Bumi plc first called for the December 4th meeting on November 7th, to put these matters to a vote. On November 20th Bumi plc announced a postponement, as it had not received by a required cut off date proof of financing for the acquisition of the Bakrie shares by Chairman Tan’s companies.
Then on November 29th Bumi plc announced it had finally received the proof, which, in an extension of a deadline, it had given Chairman Tan until November 29th to provide. Accordingly, it also announced a rescheduling of the special meeting at which the vote of the independent shareholders will now take place. This is expected to be during the week of December 16th, with the final date to be announced in a new circular to be issued shortly. Tan has now said he has secured a US$223 million loan from Austria’s Raiffeisen Bank for the transaction.
Still unresolved however is the other major issue, of how can the Bakrie family pay for Bumi plc’s 29.2% interest in Bumi Resources for US$501 million. This is obviously linked to their getting the cash from Chairman Tan for a big part of it as the proceeds of their own share sale, so this could well go right down to the wire.
A spokesman for the Bakries has said simply that the balance of US$278 million the Bakrie’s will need has been long available in the form of a “direct cash investment by the Bakrie family”.
And as a supremely elegant last wrinkle for the whole thing, if and when Bumi plc receives its US$501 million from the Bakries it intends to quickly pay out US$400 million of it as a special dividend to shareholders.
With a 47.6% holding Chairman Tan’s companies would himself receive US$190million of the special dividend. Accordingly his loan from the Raiffeisen Bank could well be regarded primarily just as a bridging facility therefore.
All this money really does seem to just be going around in circles at times… all except for the still mysteriously missing US$173 million.
Finally, all this shareholder wrangling takes place against the backdrop of a fall in the price of coal that took place over the last year, with soft economic conditions worldwide and slower growth even in China. In addition, for some investors, there are even doubts beginning to surface about coal’s long term environmental impact.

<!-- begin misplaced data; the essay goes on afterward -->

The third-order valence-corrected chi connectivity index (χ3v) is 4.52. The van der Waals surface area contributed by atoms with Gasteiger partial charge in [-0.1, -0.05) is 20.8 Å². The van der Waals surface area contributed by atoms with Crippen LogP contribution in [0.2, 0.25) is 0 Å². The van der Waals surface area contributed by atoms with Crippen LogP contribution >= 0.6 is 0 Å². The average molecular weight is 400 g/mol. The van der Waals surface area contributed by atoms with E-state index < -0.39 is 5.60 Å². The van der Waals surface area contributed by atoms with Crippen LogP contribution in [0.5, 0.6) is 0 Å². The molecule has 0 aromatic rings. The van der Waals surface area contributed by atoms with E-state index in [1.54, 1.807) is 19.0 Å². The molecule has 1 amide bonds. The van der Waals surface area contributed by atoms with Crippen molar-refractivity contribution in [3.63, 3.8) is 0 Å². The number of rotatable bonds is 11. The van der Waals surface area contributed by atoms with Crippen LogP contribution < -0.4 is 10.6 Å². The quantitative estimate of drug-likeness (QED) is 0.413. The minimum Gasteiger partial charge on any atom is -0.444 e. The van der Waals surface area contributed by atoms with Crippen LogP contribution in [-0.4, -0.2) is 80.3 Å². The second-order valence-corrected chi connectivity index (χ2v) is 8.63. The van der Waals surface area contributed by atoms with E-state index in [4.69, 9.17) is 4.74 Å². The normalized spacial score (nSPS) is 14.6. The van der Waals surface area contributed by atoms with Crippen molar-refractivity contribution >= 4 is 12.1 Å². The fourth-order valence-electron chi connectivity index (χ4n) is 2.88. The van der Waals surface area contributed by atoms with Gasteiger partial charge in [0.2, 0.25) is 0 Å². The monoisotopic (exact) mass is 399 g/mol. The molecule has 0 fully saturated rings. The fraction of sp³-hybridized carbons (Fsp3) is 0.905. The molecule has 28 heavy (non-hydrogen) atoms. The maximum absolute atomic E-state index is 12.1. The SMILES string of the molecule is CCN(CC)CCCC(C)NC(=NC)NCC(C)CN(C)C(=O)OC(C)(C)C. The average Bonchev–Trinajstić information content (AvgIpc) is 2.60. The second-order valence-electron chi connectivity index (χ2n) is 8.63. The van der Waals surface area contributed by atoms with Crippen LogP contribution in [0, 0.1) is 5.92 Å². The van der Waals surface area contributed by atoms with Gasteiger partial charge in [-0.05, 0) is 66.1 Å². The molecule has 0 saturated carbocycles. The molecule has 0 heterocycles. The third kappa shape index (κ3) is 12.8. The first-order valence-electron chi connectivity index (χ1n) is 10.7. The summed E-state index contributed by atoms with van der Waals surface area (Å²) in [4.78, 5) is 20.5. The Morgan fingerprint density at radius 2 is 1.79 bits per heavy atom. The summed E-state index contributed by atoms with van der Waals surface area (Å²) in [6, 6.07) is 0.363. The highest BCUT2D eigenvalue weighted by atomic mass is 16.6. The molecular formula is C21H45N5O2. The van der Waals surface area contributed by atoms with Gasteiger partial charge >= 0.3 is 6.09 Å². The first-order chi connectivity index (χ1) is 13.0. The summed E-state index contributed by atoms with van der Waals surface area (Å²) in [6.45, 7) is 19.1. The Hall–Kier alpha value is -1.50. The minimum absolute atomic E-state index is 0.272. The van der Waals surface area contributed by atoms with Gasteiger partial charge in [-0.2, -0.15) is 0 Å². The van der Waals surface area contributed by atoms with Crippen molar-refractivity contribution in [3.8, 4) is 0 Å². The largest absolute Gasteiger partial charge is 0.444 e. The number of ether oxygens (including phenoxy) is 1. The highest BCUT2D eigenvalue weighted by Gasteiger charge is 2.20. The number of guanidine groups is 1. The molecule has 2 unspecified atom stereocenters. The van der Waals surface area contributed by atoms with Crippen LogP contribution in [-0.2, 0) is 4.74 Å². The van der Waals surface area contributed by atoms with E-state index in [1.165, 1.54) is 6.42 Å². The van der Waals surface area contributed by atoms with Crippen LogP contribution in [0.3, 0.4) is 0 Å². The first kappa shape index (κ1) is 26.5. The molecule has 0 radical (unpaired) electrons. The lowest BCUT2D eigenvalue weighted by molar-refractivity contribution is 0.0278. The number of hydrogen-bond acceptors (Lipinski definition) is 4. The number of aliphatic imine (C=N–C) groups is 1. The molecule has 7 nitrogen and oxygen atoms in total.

However China still depends on coal for more than 70% of its energy needs. In addition, Bumi Resources, the company the Bakries are buying back from Bumi plc, which is a highly leveraged company, is in the middle of negotiating new loans with China’s Sovereign Wealth Fund, the China Investment Corporation, which is also a shareholder.
With Bumi plc shares today less than a quarter of their IPO price in 2010, however, it should be an interesting special meeting when it finally does take place. Even if the deals are all ready to close, with the cash in place where it needs to be, the proposals will require approval of a majority of independent shareholders, or by my count, if I have not left something out, say about half the outstanding shares excluding the Indonesian interests.
Since Nathaniel (Nat) Rothschild holds a 21% voting position himself, this could mean he would not be far from being in a blocking position if that were to be his stance. So far, whilst heavily criticizing both the company and these proposals he has not yet said how he will actually vote. This will be an argument he will hold with himself between his conscience and his pocket book, I should think, once it finally gets down to a decision.
The only thing one can really say for sure is that the sooner the company changes its name to Asia Resource Minerals plc and can put this all behind them the better.